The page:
Open Access Highly Accessed Research article

The nontoxic natural compound Curcumin exerts anti-proliferative, anti-migratory, and anti-invasive properties against malignant gliomas

Christian Senft12*, Margareth Polacin2, Maike Priester2, Volker Seifert1, Donat Kögel2 and Jakob Weissenberger2

Author Affiliations

1 Department of Neurosurgery, Goethe-University, Schleusenweg 2-16, 60528 Frankfurt, Germany

2 Division of Experimental Neurosurgery, Goethe-University, Heinrich-Hoffmann-Str. 8, 60528 Frankfurt, Germany

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BMC Cancer 2010, 10:491  doi:10.1186/1471-2407-10-491

Published: 14 September 2010



New drugs are constantly sought after to improve the survival of patients with malignant gliomas. The ideal substance would selectively target tumor cells without eliciting toxic side effects. Here, we report on the anti-proliferative, anti-migratory, and anti-invasive properties of the natural, nontoxic compound Curcumin observed in five human glioblastoma (GBM) cell lines in vitro.


We used monolayer wound healing assays, modified Boyden chamber trans-well assays, and cell growth assays to quantify cell migration, invasion, and proliferation in the absence or presence of Curcumin at various concentrations. Levels of the transcription factor phospho-STAT3, a potential target of Curcumin, were determined by sandwich-ELISA. Subsequent effects on transcription of genes regulating the cell cycle were analyzed by quantitative real-time PCR. Effects on apoptosis were determined by caspase assays.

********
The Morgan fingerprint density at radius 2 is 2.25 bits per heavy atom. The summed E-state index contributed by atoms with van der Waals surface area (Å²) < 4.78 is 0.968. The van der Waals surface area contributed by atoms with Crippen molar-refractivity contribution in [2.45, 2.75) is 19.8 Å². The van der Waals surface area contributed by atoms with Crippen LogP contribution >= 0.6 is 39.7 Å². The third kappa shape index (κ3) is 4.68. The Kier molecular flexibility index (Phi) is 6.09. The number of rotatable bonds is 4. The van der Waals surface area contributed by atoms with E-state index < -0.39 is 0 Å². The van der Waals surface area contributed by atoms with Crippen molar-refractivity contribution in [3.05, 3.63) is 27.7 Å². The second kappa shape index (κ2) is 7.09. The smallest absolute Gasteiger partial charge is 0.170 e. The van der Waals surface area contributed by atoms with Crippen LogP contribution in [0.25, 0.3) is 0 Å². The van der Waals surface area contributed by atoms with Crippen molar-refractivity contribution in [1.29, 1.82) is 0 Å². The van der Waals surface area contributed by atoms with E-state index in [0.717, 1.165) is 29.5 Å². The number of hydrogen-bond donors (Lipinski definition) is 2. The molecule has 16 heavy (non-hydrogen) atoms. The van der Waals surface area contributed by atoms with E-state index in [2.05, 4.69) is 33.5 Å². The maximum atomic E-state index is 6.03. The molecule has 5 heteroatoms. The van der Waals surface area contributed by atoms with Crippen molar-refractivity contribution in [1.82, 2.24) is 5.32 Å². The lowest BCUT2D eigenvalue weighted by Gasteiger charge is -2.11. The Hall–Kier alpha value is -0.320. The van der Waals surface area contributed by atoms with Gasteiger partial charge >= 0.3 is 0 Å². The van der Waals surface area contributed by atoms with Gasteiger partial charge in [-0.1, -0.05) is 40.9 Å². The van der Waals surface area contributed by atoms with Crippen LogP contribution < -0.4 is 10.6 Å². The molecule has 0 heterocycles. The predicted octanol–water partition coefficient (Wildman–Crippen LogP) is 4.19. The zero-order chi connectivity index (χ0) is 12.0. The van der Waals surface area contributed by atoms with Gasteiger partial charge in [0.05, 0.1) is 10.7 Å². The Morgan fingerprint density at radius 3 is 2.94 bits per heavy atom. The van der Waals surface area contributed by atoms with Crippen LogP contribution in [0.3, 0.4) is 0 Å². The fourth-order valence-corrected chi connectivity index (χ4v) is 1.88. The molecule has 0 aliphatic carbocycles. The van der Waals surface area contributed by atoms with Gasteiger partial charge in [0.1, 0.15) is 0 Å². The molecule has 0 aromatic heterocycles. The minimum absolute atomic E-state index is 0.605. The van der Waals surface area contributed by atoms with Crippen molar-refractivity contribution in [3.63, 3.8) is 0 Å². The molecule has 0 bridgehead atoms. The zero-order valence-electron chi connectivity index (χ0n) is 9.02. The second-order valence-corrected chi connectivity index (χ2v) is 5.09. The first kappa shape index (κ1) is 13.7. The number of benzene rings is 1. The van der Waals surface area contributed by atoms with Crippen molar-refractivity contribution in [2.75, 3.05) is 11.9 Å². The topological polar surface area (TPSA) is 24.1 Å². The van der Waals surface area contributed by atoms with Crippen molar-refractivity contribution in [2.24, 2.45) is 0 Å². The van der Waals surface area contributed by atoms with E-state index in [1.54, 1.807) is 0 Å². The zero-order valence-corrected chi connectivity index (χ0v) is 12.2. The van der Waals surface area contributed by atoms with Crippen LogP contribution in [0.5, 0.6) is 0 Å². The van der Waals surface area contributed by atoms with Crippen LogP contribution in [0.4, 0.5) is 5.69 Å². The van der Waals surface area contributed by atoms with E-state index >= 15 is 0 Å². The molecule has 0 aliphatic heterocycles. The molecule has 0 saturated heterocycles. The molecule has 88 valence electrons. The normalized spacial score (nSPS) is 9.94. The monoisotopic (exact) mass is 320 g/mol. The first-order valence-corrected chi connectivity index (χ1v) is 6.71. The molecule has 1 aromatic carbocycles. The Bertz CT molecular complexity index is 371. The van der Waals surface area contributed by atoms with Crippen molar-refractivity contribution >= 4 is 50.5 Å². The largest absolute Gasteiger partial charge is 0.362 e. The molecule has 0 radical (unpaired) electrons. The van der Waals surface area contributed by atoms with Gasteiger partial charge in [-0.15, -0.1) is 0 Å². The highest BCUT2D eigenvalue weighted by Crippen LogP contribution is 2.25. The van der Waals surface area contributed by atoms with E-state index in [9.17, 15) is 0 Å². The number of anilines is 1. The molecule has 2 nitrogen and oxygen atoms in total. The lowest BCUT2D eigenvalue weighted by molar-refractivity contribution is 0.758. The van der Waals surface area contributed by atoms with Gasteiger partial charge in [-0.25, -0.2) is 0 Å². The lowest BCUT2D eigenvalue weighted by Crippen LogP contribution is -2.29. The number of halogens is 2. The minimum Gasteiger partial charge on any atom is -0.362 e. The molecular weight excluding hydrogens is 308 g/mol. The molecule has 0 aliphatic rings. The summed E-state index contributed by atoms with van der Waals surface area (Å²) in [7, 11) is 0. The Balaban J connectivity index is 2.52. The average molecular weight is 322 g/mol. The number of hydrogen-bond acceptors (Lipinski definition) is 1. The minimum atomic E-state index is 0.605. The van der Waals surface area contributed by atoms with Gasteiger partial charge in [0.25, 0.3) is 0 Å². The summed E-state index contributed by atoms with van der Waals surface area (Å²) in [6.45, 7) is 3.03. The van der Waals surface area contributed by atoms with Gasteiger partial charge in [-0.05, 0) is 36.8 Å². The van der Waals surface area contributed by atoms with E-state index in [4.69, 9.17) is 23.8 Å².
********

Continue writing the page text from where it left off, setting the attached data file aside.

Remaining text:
Curcumin potently inhibited GBM cell proliferation as well as migration and invasion in all cell lines contingent on dose. Simultaneously, levels of the biologically active phospho-STAT3 were decreased and correlated with reduced transcription of the cell cycle regulating gene c-Myc and proliferation marking Ki-67, pointing to a potential mechanism by which Curcumin slows tumor growth.


Curcumin is part of the diet of millions of people every day and is without known toxic side effects. Our data show that Curcumin bears anti-proliferative, anti-migratory, and anti-invasive properties against GBM cells in vitro. These results warrant further in vivo analyses and indicate a potential role of Curcumin in the treatment of malignant gliomas.